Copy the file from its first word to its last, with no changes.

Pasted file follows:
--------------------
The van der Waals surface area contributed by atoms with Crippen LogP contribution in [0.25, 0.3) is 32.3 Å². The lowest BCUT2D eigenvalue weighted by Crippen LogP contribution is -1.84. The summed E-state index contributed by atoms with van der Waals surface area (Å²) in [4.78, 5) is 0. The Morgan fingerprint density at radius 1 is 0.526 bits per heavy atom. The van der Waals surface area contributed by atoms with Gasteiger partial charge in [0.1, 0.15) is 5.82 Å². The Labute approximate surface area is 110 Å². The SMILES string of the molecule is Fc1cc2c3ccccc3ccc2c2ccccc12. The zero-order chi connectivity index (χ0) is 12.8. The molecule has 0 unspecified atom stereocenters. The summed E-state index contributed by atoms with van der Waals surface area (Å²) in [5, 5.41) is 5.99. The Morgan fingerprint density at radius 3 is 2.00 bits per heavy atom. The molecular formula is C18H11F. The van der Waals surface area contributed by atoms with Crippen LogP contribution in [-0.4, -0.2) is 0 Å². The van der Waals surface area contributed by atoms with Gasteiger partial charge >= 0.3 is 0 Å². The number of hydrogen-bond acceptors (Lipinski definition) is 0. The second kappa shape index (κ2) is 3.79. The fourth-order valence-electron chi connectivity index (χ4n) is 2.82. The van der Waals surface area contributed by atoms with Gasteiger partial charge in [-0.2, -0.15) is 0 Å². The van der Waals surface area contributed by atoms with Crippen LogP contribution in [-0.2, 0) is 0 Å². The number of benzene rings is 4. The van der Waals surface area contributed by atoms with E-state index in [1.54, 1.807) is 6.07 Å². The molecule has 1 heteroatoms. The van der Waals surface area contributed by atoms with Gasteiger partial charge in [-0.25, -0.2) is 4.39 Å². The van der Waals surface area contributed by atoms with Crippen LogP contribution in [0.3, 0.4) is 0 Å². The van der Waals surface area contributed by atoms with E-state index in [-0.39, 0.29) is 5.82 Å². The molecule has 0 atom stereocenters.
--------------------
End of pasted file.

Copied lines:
The van der Waals surface area contributed by atoms with Crippen LogP contribution in [0.25, 0.3) is 32.3 Å². The lowest BCUT2D eigenvalue weighted by Crippen LogP contribution is -1.84. The summed E-state index contributed by atoms with van der Waals surface area (Å²) in [4.78, 5) is 0. The Morgan fingerprint density at radius 1 is 0.526 bits per heavy atom. The van der Waals surface area contributed by atoms with Gasteiger partial charge in [0.1, 0.15) is 5.82 Å². The Labute approximate surface area is 110 Å². The SMILES string of the molecule is Fc1cc2c3ccccc3ccc2c2ccccc12. The zero-order chi connectivity index (χ0) is 12.8. The molecule has 0 unspecified atom stereocenters. The summed E-state index contributed by atoms with van der Waals surface area (Å²) in [5, 5.41) is 5.99. The Morgan fingerprint density at radius 3 is 2.00 bits per heavy atom. The molecular formula is C18H11F. The van der Waals surface area contributed by atoms with Crippen LogP contribution in [-0.4, -0.2) is 0 Å². The van der Waals surface area contributed by atoms with Gasteiger partial charge >= 0.3 is 0 Å². The number of hydrogen-bond acceptors (Lipinski definition) is 0. The second kappa shape index (κ2) is 3.79. The fourth-order valence-electron chi connectivity index (χ4n) is 2.82. The van der Waals surface area contributed by atoms with Gasteiger partial charge in [-0.2, -0.15) is 0 Å². The van der Waals surface area contributed by atoms with Crippen LogP contribution in [-0.2, 0) is 0 Å². The number of benzene rings is 4. The van der Waals surface area contributed by atoms with E-state index in [1.54, 1.807) is 6.07 Å². The molecule has 1 heteroatoms. The van der Waals surface area contributed by atoms with Gasteiger partial charge in [-0.25, -0.2) is 4.39 Å². The van der Waals surface area contributed by atoms with Crippen LogP contribution in [0.3, 0.4) is 0 Å². The van der Waals surface area contributed by atoms with E-state index in [-0.39, 0.29) is 5.82 Å². The molecule has 0 atom stereocenters.